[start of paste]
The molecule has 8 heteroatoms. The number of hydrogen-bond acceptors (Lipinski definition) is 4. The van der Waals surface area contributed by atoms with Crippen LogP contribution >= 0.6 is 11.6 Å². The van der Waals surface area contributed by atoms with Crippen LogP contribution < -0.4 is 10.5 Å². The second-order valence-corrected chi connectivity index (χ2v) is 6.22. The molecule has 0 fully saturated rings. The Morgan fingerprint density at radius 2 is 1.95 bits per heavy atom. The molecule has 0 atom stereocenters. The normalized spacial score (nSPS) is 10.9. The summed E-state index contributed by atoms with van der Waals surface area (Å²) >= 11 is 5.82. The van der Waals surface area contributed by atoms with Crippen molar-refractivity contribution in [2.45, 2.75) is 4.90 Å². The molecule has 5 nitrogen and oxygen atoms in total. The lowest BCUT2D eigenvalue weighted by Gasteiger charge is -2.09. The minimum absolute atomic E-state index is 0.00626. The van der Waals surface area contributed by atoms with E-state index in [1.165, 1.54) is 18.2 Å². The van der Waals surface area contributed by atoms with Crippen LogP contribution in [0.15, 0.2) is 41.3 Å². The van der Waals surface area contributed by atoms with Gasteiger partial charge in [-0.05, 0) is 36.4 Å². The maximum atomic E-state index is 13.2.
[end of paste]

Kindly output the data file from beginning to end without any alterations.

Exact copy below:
The molecule has 8 heteroatoms. The number of hydrogen-bond acceptors (Lipinski definition) is 4. The van der Waals surface area contributed by atoms with Crippen LogP contribution >= 0.6 is 11.6 Å². The van der Waals surface area contributed by atoms with Crippen LogP contribution < -0.4 is 10.5 Å². The second-order valence-corrected chi connectivity index (χ2v) is 6.22. The molecule has 0 fully saturated rings. The Morgan fingerprint density at radius 2 is 1.95 bits per heavy atom. The molecule has 0 atom stereocenters. The normalized spacial score (nSPS) is 10.9. The summed E-state index contributed by atoms with van der Waals surface area (Å²) >= 11 is 5.82. The van der Waals surface area contributed by atoms with Crippen molar-refractivity contribution in [2.45, 2.75) is 4.90 Å². The molecule has 5 nitrogen and oxygen atoms in total. The lowest BCUT2D eigenvalue weighted by Gasteiger charge is -2.09. The minimum absolute atomic E-state index is 0.00626. The van der Waals surface area contributed by atoms with E-state index in [1.165, 1.54) is 18.2 Å². The van der Waals surface area contributed by atoms with Crippen LogP contribution in [0.15, 0.2) is 41.3 Å². The van der Waals surface area contributed by atoms with Gasteiger partial charge in [-0.05, 0) is 36.4 Å². The maximum atomic E-state index is 13.2.